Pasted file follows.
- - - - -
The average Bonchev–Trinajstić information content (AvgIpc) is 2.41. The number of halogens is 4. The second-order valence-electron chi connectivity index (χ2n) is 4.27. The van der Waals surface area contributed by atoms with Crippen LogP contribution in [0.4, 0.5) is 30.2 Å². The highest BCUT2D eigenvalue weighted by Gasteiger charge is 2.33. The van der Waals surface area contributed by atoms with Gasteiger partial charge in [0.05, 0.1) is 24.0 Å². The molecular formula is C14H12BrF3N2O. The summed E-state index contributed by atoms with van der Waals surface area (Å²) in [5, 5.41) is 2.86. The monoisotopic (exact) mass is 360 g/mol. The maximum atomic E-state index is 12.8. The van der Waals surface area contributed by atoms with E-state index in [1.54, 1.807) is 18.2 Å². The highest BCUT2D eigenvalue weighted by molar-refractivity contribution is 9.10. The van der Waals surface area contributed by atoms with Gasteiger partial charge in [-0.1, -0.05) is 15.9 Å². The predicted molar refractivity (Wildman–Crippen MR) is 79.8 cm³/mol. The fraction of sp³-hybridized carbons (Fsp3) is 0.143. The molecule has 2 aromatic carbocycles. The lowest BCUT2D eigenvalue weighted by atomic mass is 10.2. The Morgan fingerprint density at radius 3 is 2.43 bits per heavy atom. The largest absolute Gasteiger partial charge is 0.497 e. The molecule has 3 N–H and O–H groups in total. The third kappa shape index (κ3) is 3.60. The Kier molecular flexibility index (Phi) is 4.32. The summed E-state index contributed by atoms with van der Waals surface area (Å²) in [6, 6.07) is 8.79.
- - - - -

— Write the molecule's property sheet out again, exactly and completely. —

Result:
The average Bonchev–Trinajstić information content (AvgIpc) is 2.41. The number of halogens is 4. The second-order valence-electron chi connectivity index (χ2n) is 4.27. The van der Waals surface area contributed by atoms with Crippen LogP contribution in [0.4, 0.5) is 30.2 Å². The highest BCUT2D eigenvalue weighted by Gasteiger charge is 2.33. The van der Waals surface area contributed by atoms with Gasteiger partial charge in [0.05, 0.1) is 24.0 Å². The molecular formula is C14H12BrF3N2O. The summed E-state index contributed by atoms with van der Waals surface area (Å²) in [5, 5.41) is 2.86. The monoisotopic (exact) mass is 360 g/mol. The maximum atomic E-state index is 12.8. The van der Waals surface area contributed by atoms with E-state index in [1.54, 1.807) is 18.2 Å². The highest BCUT2D eigenvalue weighted by molar-refractivity contribution is 9.10. The van der Waals surface area contributed by atoms with Gasteiger partial charge in [-0.1, -0.05) is 15.9 Å². The predicted molar refractivity (Wildman–Crippen MR) is 79.8 cm³/mol. The fraction of sp³-hybridized carbons (Fsp3) is 0.143. The molecule has 2 aromatic carbocycles. The lowest BCUT2D eigenvalue weighted by atomic mass is 10.2. The Morgan fingerprint density at radius 3 is 2.43 bits per heavy atom. The largest absolute Gasteiger partial charge is 0.497 e. The molecule has 3 N–H and O–H groups in total. The third kappa shape index (κ3) is 3.60. The Kier molecular flexibility index (Phi) is 4.32. The summed E-state index contributed by atoms with van der Waals surface area (Å²) in [6, 6.07) is 8.79.